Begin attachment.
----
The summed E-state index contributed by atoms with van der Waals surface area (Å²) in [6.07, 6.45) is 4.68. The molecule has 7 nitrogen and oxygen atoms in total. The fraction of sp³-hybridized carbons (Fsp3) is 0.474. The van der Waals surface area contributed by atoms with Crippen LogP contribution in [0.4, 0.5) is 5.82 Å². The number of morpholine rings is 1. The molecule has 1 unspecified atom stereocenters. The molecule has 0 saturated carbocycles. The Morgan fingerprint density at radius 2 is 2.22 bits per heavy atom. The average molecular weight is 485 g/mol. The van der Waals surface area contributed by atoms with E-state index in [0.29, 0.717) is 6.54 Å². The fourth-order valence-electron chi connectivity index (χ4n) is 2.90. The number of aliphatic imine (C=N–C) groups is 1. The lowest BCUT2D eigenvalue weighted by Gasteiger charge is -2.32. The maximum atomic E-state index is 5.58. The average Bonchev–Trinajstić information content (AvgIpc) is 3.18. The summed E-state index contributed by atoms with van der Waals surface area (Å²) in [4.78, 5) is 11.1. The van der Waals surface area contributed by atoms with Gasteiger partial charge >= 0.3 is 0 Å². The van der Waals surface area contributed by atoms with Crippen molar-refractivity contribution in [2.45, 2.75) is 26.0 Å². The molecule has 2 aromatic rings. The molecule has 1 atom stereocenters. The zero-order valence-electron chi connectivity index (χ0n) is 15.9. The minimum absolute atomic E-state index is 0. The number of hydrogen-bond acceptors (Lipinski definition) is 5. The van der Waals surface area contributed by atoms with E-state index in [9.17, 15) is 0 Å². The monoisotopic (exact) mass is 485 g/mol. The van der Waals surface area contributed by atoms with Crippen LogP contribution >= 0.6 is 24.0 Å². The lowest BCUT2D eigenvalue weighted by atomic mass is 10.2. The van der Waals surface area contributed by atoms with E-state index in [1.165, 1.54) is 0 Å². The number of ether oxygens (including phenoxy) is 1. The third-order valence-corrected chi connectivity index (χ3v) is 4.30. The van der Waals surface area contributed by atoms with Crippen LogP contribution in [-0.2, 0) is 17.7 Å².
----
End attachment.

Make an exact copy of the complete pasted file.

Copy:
The summed E-state index contributed by atoms with van der Waals surface area (Å²) in [6.07, 6.45) is 4.68. The molecule has 7 nitrogen and oxygen atoms in total. The fraction of sp³-hybridized carbons (Fsp3) is 0.474. The van der Waals surface area contributed by atoms with Crippen LogP contribution in [0.4, 0.5) is 5.82 Å². The number of morpholine rings is 1. The molecule has 1 unspecified atom stereocenters. The molecule has 0 saturated carbocycles. The Morgan fingerprint density at radius 2 is 2.22 bits per heavy atom. The average molecular weight is 485 g/mol. The van der Waals surface area contributed by atoms with E-state index in [0.29, 0.717) is 6.54 Å². The fourth-order valence-electron chi connectivity index (χ4n) is 2.90. The number of aliphatic imine (C=N–C) groups is 1. The lowest BCUT2D eigenvalue weighted by Gasteiger charge is -2.32. The maximum atomic E-state index is 5.58. The average Bonchev–Trinajstić information content (AvgIpc) is 3.18. The summed E-state index contributed by atoms with van der Waals surface area (Å²) in [4.78, 5) is 11.1. The van der Waals surface area contributed by atoms with Gasteiger partial charge >= 0.3 is 0 Å². The van der Waals surface area contributed by atoms with Crippen molar-refractivity contribution in [2.45, 2.75) is 26.0 Å². The molecule has 2 aromatic rings. The molecule has 1 atom stereocenters. The zero-order valence-electron chi connectivity index (χ0n) is 15.9. The minimum absolute atomic E-state index is 0. The number of hydrogen-bond acceptors (Lipinski definition) is 5. The van der Waals surface area contributed by atoms with E-state index in [9.17, 15) is 0 Å². The monoisotopic (exact) mass is 485 g/mol. The van der Waals surface area contributed by atoms with Crippen LogP contribution >= 0.6 is 24.0 Å². The lowest BCUT2D eigenvalue weighted by atomic mass is 10.2. The van der Waals surface area contributed by atoms with E-state index in [1.165, 1.54) is 0 Å². The number of ether oxygens (including phenoxy) is 1. The third-order valence-corrected chi connectivity index (χ3v) is 4.30. The van der Waals surface area contributed by atoms with Crippen LogP contribution in [-0.2, 0) is 17.7 Å².